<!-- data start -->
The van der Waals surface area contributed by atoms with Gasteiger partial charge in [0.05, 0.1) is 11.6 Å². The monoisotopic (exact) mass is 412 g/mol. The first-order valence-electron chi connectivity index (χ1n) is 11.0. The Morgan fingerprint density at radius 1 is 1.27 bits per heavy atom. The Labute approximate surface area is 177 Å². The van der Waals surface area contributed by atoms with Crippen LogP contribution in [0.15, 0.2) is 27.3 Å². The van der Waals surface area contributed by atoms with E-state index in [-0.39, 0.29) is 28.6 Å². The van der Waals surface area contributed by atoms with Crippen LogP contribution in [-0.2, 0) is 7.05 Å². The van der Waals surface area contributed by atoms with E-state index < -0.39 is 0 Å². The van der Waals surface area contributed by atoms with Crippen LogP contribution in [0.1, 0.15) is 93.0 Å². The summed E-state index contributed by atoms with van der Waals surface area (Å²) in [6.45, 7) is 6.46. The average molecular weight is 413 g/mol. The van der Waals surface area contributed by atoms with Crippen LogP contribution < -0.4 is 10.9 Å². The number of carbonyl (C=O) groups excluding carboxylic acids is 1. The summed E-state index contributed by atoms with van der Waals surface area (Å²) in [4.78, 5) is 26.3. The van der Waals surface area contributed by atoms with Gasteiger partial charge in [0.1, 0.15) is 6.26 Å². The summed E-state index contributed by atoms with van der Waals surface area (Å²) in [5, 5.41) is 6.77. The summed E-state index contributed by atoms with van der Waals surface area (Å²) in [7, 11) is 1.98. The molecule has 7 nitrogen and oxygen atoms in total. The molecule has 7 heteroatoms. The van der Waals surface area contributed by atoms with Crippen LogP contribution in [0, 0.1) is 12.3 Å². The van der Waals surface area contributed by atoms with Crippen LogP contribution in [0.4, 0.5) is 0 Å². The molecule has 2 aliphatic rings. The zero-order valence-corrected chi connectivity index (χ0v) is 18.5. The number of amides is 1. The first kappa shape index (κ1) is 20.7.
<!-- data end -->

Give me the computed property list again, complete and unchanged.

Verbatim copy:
The van der Waals surface area contributed by atoms with Gasteiger partial charge in [0.05, 0.1) is 11.6 Å². The monoisotopic (exact) mass is 412 g/mol. The first-order valence-electron chi connectivity index (χ1n) is 11.0. The Morgan fingerprint density at radius 1 is 1.27 bits per heavy atom. The Labute approximate surface area is 177 Å². The van der Waals surface area contributed by atoms with Crippen LogP contribution in [0.15, 0.2) is 27.3 Å². The van der Waals surface area contributed by atoms with E-state index in [-0.39, 0.29) is 28.6 Å². The van der Waals surface area contributed by atoms with Crippen LogP contribution in [-0.2, 0) is 7.05 Å². The van der Waals surface area contributed by atoms with E-state index < -0.39 is 0 Å². The van der Waals surface area contributed by atoms with Crippen LogP contribution in [0.1, 0.15) is 93.0 Å². The summed E-state index contributed by atoms with van der Waals surface area (Å²) in [6.45, 7) is 6.46. The average molecular weight is 413 g/mol. The van der Waals surface area contributed by atoms with Crippen LogP contribution < -0.4 is 10.9 Å². The number of carbonyl (C=O) groups excluding carboxylic acids is 1. The summed E-state index contributed by atoms with van der Waals surface area (Å²) in [4.78, 5) is 26.3. The van der Waals surface area contributed by atoms with Gasteiger partial charge in [0.1, 0.15) is 6.26 Å². The summed E-state index contributed by atoms with van der Waals surface area (Å²) in [5, 5.41) is 6.77. The summed E-state index contributed by atoms with van der Waals surface area (Å²) in [7, 11) is 1.98. The molecule has 7 nitrogen and oxygen atoms in total. The molecule has 7 heteroatoms. The van der Waals surface area contributed by atoms with Crippen LogP contribution in [0, 0.1) is 12.3 Å². The van der Waals surface area contributed by atoms with Crippen LogP contribution in [0.4, 0.5) is 0 Å². The molecule has 2 aliphatic rings. The zero-order valence-corrected chi connectivity index (χ0v) is 18.5. The number of amides is 1. The first kappa shape index (κ1) is 20.7.